“Growing up and becoming a metal fan, Celtic Frost were right behind Metallica as one of my favourite metal bands. I still remember my friend John introducing me to them with [1987’s] Into The Pandemonium, which I fell in love with. As I used to do, I went and picked up everything I could by them, and this became my go-to record.
“I often see Celtic Frost referred to as one of the most influential, if not the most influential, extreme metal bands in the world. There’s no other band from that scene that drew me in like them. It was the mood and atmosphere they create with this record – and the aggression as well. At that point, I was just a beginner guitarist and songwriter and still developing. But once I started writing, there’s no doubt it influenced me and still does to this day.
“When I heard they were coming to play Orlando as part of their comeback in 2006, I hit the show with a couple of friends. I pushed my way to the rail, hands onstage, and stood there singing every lyric of every single song they played. I was so excited to finally see a band I loved from my childhood as a fan.”
Possessed - Seven Churches (1985)
Chosen by: Tobias Forge, Ghost
“Most good music in metal, especially in extreme metal, is made by very young, youthful individuals. There is something very different to the fire and excitement of a young mind that you don’t often get by people that have matured and, dare I say it, mellowed.
“Seven Churches is the perfect encapsulation of youthful anger. The production may sound a little unrefined to an audience of today, but that is how I like my metal to sound. When the production of death metal began to change in the mid-90s, that’s when I started to go, ‘Yuk!’ I hated it, and it’s why I find myself returning to albums like this.
“It’s hard to say what the influence of this record is, because I listen to very little in the way of modern death metal, so not only do I not hear the influence in the few things that I do know of, I don’t have enough context to say that, yes, this is a record of great significance in metal’s history. All I can say is that it still sounds feral and true and savage and full of life to this very day. And, if I’m going to indulge in something truly extreme, this would be one of my first ports of call!”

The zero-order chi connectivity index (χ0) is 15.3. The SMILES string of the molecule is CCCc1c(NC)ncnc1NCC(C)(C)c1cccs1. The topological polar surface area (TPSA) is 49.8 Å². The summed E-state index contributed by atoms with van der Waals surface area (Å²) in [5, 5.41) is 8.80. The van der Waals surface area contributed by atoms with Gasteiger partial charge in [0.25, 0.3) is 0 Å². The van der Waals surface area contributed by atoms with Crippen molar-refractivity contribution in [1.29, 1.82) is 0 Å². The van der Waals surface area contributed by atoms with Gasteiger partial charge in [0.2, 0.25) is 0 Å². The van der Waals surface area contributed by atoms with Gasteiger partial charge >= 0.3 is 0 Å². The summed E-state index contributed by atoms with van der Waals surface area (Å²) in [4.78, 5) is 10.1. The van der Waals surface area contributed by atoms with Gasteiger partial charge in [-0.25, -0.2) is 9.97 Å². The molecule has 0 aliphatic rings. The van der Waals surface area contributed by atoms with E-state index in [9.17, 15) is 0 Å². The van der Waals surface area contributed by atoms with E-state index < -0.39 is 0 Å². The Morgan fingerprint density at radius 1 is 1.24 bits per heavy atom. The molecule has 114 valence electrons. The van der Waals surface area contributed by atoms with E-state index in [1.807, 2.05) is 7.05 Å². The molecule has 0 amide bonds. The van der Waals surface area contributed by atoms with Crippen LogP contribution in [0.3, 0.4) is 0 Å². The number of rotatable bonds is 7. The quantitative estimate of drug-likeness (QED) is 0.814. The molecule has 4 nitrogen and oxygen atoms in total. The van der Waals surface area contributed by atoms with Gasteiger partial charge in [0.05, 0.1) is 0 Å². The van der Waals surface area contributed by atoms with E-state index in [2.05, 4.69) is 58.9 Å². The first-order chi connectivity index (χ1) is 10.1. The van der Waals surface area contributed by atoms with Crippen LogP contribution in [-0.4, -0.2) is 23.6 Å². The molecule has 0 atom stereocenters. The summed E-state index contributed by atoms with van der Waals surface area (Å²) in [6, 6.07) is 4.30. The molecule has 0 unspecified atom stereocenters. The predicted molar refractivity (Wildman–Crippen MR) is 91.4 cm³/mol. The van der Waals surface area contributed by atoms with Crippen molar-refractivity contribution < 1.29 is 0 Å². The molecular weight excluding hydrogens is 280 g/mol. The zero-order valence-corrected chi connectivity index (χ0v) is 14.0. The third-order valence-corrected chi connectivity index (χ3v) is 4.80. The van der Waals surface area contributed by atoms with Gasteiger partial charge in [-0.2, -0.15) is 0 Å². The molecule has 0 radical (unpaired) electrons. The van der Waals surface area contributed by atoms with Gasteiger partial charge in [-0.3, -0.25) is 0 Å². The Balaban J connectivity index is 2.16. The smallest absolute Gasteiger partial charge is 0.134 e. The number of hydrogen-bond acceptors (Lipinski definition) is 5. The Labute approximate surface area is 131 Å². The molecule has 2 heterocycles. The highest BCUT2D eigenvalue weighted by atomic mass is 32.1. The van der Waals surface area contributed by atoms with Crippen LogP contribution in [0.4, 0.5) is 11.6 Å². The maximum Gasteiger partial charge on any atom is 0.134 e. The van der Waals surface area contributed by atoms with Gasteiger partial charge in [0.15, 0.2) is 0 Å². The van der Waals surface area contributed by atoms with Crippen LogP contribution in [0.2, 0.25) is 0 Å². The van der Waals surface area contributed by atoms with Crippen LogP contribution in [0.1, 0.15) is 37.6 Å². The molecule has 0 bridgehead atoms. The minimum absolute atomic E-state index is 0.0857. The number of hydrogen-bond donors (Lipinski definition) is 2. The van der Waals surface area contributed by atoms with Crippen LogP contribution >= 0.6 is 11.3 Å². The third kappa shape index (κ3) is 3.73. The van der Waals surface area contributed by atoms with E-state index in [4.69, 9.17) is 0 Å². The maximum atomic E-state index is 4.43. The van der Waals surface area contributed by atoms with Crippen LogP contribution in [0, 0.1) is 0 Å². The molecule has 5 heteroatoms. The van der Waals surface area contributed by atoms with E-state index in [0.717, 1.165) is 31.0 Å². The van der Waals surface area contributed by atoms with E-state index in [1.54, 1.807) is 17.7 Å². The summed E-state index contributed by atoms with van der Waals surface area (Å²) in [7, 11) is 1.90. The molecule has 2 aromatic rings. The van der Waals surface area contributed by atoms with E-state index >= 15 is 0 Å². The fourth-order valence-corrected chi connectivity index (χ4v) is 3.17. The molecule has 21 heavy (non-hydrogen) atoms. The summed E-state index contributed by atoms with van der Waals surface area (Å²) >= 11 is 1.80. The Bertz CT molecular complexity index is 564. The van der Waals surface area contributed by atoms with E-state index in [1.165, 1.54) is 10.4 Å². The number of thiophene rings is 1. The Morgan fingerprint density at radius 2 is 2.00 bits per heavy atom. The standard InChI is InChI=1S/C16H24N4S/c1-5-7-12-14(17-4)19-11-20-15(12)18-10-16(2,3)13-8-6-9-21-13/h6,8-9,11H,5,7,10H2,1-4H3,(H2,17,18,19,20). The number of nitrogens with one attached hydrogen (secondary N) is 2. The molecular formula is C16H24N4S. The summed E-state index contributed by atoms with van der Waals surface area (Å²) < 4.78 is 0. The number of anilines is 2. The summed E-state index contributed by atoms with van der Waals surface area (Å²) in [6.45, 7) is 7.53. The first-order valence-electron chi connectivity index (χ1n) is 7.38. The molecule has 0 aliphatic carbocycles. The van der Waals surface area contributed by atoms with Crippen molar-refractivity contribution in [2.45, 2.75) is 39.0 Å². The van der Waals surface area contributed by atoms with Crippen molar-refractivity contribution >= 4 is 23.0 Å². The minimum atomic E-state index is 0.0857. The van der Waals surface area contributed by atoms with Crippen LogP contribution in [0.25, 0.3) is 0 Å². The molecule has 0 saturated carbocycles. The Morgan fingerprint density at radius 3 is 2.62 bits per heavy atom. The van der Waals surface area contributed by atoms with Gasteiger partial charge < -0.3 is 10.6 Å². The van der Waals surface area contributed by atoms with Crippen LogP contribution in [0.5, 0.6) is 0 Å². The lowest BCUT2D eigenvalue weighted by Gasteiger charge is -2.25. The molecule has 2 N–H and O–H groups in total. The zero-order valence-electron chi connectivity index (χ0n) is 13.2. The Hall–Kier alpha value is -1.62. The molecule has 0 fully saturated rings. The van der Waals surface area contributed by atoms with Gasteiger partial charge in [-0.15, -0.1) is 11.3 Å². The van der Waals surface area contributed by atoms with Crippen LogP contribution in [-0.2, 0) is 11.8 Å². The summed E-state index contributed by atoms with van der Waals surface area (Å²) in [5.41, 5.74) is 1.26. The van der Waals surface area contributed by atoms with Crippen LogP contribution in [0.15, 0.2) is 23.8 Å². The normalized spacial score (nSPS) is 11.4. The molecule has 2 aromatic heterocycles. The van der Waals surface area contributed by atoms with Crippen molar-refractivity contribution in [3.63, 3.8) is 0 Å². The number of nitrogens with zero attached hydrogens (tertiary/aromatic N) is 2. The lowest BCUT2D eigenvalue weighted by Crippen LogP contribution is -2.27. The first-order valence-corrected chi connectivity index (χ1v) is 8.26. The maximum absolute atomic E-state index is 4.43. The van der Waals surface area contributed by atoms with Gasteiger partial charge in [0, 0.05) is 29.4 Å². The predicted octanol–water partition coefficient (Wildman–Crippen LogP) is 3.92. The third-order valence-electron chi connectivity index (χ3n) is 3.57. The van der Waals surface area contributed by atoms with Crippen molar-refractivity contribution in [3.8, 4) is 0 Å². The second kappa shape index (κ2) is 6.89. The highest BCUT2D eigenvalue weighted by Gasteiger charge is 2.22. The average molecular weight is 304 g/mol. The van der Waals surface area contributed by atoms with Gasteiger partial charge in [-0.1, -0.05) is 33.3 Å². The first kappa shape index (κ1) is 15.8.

Bad Brains - I Against I (1986)
Chosen by: Jason Butler (Fever 333)
“I Against I is the greatest album to me, because it actually challenged metal. I mean, for a start, Bad Brains are incredible musicians. Just incredible! And they were so radical in what they were saying, especially in a very white-dominated genre.
“The first time I heard it was at my friend Paul’s. I was, like, ‘Wow, this is crazy!’ Then he told me that they were all black dudes, and I just thought that was incredible. I remember feeling like I wasn’t alone and that maybe I wasn’t as much of a freak as the people of Inglewood made me out to be, as I was this skateboarder from the hood who was into punk rock and metal. I remember feeling actual representation, an actual space to belong.
“Their influence on metal is massive, even though many people don’t speak about them in a more mainstream way. It’s perennial, timeless, classic music, and I don’t care how you dress it, it’s classic music. And you know why? Because they meant it, because it’s authentic, because there is a message in there and they represented something to people. That’s how they felt and that is how they made other people feel the same way.”
Metallica - Master Of Puppets (1986)
Chosen by: Matt Heafy (Trivium)
“It had all the elements of what they had shown across their earlier albums yet it was also an indication of where they could and would go in the future. It utilised fast and slow speeds, complex parts and simple musical passages, melodic hooks but also intense hooks – where it’s not formally a chorus so much as a great shouted tagline.